In a country plagued by child sexual abuse, teen pregnancy, destructive inter-generational sexual relationships and high youth HIV rates, who could possibly object to children learning concepts like consent and contraception from a young age?
Quite a few people, as it turns out. Religious lobby groups, the South African Teachers’ Union (SAOU), the Federation for School Governing Bodies and the African Christian Democratic Party (ACDP) have all expressed outrage at the government’s Comprehensive Sexuality Education plan, to be rolled out in schools nationally in 2020.
Even the liberal DA has called on Parliament to hold a further public consultation on the matter, warning in a statement: “Sex education must strike a careful balance between equipping young people with the information they need to make the right choices, and unintentionally over-sexualising learners”.
The Department of Basic Education (DBE) has responded to the uproar with some bemusement, pointing out that Comprehensive Sexuality Education (CSE) has been part of the curriculum since 2000.
“The only change is that in 2015 the DBE developed Scripted Lesson Plans (SLPs) which are currently being tested in five provinces in order to strengthen the teaching of CSE in schools,” the department said in a statement.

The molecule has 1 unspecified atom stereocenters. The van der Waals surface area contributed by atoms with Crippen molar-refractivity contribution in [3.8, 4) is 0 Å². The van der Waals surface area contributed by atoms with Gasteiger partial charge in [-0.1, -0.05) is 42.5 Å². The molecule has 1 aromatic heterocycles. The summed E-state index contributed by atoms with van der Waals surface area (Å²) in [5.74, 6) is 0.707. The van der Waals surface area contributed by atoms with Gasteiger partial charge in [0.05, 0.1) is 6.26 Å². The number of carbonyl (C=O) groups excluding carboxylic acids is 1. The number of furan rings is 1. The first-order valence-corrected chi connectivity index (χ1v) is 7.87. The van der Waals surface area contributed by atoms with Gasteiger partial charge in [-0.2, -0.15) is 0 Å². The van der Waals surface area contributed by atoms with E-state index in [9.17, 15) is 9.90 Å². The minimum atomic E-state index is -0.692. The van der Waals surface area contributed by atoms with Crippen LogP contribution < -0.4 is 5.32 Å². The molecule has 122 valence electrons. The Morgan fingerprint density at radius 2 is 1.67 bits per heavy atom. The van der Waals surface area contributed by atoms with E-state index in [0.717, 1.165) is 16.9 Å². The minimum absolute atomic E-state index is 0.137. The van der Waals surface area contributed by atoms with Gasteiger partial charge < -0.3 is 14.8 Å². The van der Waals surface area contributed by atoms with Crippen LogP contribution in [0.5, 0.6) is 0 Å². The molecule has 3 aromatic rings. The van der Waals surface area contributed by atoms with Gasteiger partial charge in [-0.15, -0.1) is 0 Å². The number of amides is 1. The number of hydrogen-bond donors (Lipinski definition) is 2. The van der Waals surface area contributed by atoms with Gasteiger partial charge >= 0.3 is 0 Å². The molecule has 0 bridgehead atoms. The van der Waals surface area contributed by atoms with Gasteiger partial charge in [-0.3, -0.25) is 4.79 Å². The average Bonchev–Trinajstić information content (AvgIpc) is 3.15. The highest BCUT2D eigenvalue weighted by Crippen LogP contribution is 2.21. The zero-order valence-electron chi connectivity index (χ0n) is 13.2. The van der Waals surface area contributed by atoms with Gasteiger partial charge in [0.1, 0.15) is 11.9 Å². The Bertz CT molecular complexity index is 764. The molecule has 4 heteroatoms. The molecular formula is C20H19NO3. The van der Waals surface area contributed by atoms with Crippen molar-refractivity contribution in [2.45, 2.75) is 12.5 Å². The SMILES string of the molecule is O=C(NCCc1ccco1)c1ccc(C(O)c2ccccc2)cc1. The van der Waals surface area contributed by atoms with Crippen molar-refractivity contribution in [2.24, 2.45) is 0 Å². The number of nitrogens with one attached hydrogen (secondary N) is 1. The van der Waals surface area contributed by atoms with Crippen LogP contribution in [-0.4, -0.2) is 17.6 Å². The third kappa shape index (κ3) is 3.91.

Part of the problem has seemed to be confusion over what these lesson plans actually contain, sparking rumours that children as young as Grade 4s would be taught to masturbate, and similarly outlandish speculation.
In an attempt to clarify matters, the DBE this week released online the relevant lesson plans for Grades 4 to 12, alongside notes stating that a “rigorous review” had concluded that the curriculum “does not teach learners how to have sex” and “does not sexualise children”.
On the department’s side is a body of international research and evidence concluding that such education is a vital tool in combating transactional sex, STDs and sexual assault.
“CSE enables young people to adopt positive sexual behaviours, such as delaying the age of sexual debut, reducing the frequency of sex and number of sexual partners, and increasing use of contraception, especially condoms”.
The lesson plans have a strong emphasis on understanding inappropriate behaviour, recognising such conduct from peers and adults and teaching children to reject and report abuse.
But the responses thus far from lobby groups indicate that objections to the syllabus are, in reality, part of a far wider culture war.
This is made clear in a statement by one such organisation, Christian View Network, responding to the DBE’s release of the lesson plans.
The primary points of objection, it seems, are that the lesson plans inform learners about homosexuality and abortion.
“The lesson plans attempt to normalise killing of unborn babies as part of ‘reproductive health’ and as a ‘decision’ to discuss,” Christian View Network writes.
“The lessons in multiple places attempt to normalise lesbianism, sodomy and sex outside of marriage”.